STIRring Together: Decrypting connectedness at the Denmark Pavilion
by Devanshi ShahJun 03, 2021
•make your fridays matter with a well-read weekend
by Vladimir BelogolovskyPublished on : Jun 09, 2021
The XVII Venice Architecture Biennale that was postponed by a year due to the coronavirus pandemic finally opened on May 22 and will be on view until late November. The ongoing pandemic made it very challenging for many people to attend the Biennale in person and a number of pavilions remain shuttered. Nevertheless, the Biennale became the biggest architectural event since 2018.
The Biennale’s curator, Hashim Sarkis, a practicing architect with studios in Beirut and Cambridge (USA), and the Dean at the School of Architecture of MIT has defined his exhibition’s theme long before the pandemic. For the first time it was presented in a form of a question: How Will We Live Together? Since the pandemic started, the question has become only more relevant. A variety of responses to the curator’s theme are lined up in a long display of installations and exhibitions at the former shipyards, workshops, and warehouses in Arsenale, at the national pavilions in Giardini, and at numerous palazzos, churches, museums, art foundations, and consulates throughout the city and in its surroundings.
Crossing national borders continues to be challenging and pavilions of countries such as China , Australia, Venezuela, Czech Republic and Slovakia remain shuttered. Nevertheless, during the Biennale’s opening days, the city became quite populated with architects, curators, journalists, and students from all over the world and that lively atmosphere of endless meetings, presentations, parties and exchanges of impressions that we always expect with such excitement from trips to the Biennale. But let’s focus on the Biennale’s main theme – How will we live together? It is hard not to admit the insight of the curator, as just about everyone now is being puzzled by this question. On the other hand, it is also true that it has been already almost a decade since our profession has lost its faith in the future, interest in form making (which was the main driving force of architecture throughout the 20th century), and, in general, in everything that is definitive and unambiguous. Today we are more interested in life within architecture than in architecture itself. And this life can and should assume very different forms. Hence the question mark.
The architects who were invited to present their manifestoes responded with a variety of spatial expressions. How precisely will we live together – with each other, in relation to flora and fauna, in spaces virtual and real, on different sides of national borders, and increasingly effected by all kinds of natural disasters? Among the projects presented here are ideas for a more open and socially engaging architecture, attempts to rethink models of individual housing and communal living, density comparisons in cities and suburbs, urban development projects integrated with nature, proposals for the use of environment friendly materials, examples of affordable housing, strategies of adaptive reuse, and different recommendations for creating new types of housing, not only on Earth, but also in space, and on other planets.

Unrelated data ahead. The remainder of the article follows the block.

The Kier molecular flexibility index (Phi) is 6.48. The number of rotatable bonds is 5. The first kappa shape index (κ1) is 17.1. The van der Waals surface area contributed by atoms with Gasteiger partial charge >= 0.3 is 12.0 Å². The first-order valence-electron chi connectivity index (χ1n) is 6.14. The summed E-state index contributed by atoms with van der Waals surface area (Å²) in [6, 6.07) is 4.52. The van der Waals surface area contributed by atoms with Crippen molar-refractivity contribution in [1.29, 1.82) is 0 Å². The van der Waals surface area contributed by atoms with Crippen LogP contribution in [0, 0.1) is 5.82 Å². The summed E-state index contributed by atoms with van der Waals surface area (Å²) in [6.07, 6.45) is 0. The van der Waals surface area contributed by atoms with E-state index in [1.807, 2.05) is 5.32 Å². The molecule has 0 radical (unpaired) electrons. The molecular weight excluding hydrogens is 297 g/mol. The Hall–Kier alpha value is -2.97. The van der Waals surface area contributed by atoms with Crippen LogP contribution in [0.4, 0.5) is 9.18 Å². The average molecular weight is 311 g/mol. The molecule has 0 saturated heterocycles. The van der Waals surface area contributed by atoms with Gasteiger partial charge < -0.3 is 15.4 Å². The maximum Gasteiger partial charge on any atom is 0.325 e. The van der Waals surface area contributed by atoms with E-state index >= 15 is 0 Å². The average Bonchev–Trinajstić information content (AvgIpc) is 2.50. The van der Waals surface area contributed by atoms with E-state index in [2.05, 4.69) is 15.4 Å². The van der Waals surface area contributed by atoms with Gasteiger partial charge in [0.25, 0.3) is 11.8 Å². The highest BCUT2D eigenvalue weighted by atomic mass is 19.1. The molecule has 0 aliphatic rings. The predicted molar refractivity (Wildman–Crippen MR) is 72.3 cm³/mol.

All these directions that set the tone for architects have long turned into a trend that the profession has been following for at least a decade. Surely, the key turning point for architecture was the 2012 Biennale curated by David Chipperfield under the theme of Common Ground. That’s when I would argue it was necessary to add the question mark and ask: What is our common ground? Because at that point there was no common ground among the architects, whatsoever. In fact, it was precisely the lack of common values in the profession from late 1990s to early 2000s, driven by the desire of architects to create ego-centric, signature-style objects, that led to a certain fatigue and even irritation of critics, the public, and the architects themselves, especially following the global financial crisis of 2008.
Since then, the refusal, especially by young architects, to compete in originality with their “fathers” and “grandfathers” has become increasingly evident. For example, one of the leaders of the new generation of architects, Bjarke Ingels (BIG), told me in our 2009 interview: “Our architecture is never guided by one event, never initiated by one author, and never defined by one handwriting." Today, this rejection of single authorship dominates the profession.
In this sense, the biennales of recent years can be divided into before the Common Ground and after. And the current one is no exception, as it was unable to reverse the vector projected by Chipperfield. And if in 2012, it seemed that architects, so different in all respects, would hardly be able to identify what their common ground was, by 2016, when Alejandro Aravena held his Biennale Reporting From the Front, it suddenly became crystal clear – common ground could be anything, but aesthetics. That’s when problem-solving united us all. And there were plenty of problems – social inequalities, ecological concerns, energy saving, efficiency, economy of means, adaptive reuse, alternative building materials, lack of regional identities, and so on. The architecture of artistic gestures is now a thing of the past and is viewed as something distasteful. It is for that reason that almost none of this year’s exhibitions are designed by famous architects. They are “banned” from the place, at least for now. And they could hardly be seen among the visitors during the vernissage. They have become irrelevant.